Thrust SSC could generate 20 tonnes of down-force to keep it on the salt. Bloodhound LSR will be doing something similar. Not so easy on water - unless you want to become the world's fastest submarine ... until the pressure causes your vessel to disassemble itself.

      1. Wellyboot Silver badge

        Re: I have a bad feeling about this project...

        I'd like to think there is some serious computer based stability control going on as well!

        1. Essuu

          Re: serious computer based stability control

          Actually, there isn't. They spent three years developing the aerodynamic shape so that it didn't need any active control. That's something you definitely wouldn't want to go wrong at those kind of speeds !

      2. ridley

        Re: I have a bad feeling about this project...

        Have a look at John Cobb's demise on YouTube like Campbell he died on water whilst attempting a record. His did the opposite if Campbell's and dived rather than flew it was all over incredibly quickly ,mercifully.

        Respect to all those who push the envelope just because it is there.

    2. Dave 32
      Pint

      Re: I have a bad feeling about this project...

      There are some serious concerns about stability, and error recovery. The recent crash of the North American Eagle, which was another vehicle set to challenge the land speed record, and the accompanying death of driver Jessi Combs, illustrates exactly how dangerous this sport can be.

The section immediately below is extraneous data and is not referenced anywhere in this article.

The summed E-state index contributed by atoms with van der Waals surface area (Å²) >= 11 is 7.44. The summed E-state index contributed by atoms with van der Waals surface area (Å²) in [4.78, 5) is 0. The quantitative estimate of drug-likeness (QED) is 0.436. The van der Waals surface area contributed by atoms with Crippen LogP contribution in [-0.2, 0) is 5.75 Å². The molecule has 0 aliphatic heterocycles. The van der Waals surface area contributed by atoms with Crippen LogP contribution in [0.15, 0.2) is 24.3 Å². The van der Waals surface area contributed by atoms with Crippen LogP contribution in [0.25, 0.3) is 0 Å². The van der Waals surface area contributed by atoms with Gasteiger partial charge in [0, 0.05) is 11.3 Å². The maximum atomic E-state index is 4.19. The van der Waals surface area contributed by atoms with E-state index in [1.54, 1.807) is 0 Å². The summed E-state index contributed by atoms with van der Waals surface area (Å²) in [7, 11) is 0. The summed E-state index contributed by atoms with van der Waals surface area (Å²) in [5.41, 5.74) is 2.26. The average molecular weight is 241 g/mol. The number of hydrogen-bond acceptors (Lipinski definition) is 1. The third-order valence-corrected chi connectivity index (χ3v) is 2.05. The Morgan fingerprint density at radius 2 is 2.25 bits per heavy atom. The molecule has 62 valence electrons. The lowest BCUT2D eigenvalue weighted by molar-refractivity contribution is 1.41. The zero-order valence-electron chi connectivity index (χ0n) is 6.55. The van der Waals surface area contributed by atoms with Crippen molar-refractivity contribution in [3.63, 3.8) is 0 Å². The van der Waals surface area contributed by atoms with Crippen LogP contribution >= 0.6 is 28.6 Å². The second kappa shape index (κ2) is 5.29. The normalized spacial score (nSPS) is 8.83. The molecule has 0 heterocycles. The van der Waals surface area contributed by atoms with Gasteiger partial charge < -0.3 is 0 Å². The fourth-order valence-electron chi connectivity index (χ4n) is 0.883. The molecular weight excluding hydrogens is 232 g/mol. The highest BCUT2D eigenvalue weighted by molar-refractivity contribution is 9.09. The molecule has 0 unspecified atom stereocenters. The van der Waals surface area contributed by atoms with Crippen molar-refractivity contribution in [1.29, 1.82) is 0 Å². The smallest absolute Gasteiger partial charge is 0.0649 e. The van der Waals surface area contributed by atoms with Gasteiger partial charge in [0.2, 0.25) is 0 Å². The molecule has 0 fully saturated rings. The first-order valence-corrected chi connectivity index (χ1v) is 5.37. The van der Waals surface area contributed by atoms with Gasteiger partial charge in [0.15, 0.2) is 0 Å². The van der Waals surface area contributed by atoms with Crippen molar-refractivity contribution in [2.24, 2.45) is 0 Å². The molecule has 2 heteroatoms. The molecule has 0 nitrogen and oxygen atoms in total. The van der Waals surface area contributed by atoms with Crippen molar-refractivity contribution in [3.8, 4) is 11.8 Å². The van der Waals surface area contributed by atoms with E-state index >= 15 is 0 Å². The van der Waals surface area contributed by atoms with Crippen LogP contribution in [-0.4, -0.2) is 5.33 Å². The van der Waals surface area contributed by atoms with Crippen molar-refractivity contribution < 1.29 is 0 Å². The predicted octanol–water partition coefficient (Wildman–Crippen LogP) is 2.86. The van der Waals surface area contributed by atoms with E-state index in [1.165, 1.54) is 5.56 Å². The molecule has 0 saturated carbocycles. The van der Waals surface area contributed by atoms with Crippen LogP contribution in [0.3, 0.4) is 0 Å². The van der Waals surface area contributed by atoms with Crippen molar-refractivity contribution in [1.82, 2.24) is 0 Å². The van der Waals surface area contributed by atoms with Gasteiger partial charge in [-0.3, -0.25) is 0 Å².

https://en.wikipedia.org/wiki/North_American_Eagle_Project

      https://en.wikipedia.org/wiki/Jessi_Combs

      Dave

    3. ridley

      Re: I have a bad feeling about this project...

      Now that would be impressive in a desert.

      (Too soon?)

  4. Blockchain commentard Silver badge

    How about this idea for an additional publicity stunt?

    The World Record for fastest bicycle speed was done by holding onto the back of a Porsche (initially). How about putting a hand grip on the back of the Bloodhound ......

    1. Wellyboot Silver badge
      Flame

      Re: How about this idea for an additional publicity stunt?

      Toasty

    2. Anonymous Custard Silver badge
      Mushroom

      Re: How about this idea for an additional publicity stunt?

      Calling Guy Martin...

      He can even bring his own fireproof racing suit?

      1. 89724102172714182892114I7551670349743096734346773478647892349863592355648544996312855148587659264921 Bronze badge

        Re: How about this idea for an additional publicity stunt?

        He'll need yet another Irish passport

  5. Dwarf Silver badge
    Coat

    <Scottish accent>The engines cannae take it captain</Scottish accent>

    Well, someone had to say it ...

    1. dak

      Naw they didnae.

  6. baud Bronze badge

    Regarding the car, does it makes sense to have a pilot in it? Would the record be invalid without one? I mean the piloting could be done remotely with much less risk of loss of human life.

    1. batfink Silver badge

      @Baud I'm genuinely unsure whether to upvote or downvote you for this.

      You deserve an upvote for making a sensible point about driver (pilot?) safety.

      However you deserve a downvote for thinking it should be unmanned. Surely the point of the whole thing is putting your arse on the line to do this. Without that, it's much the same as just firing cannonballs downrange.

    2. Spherical Cow Bronze badge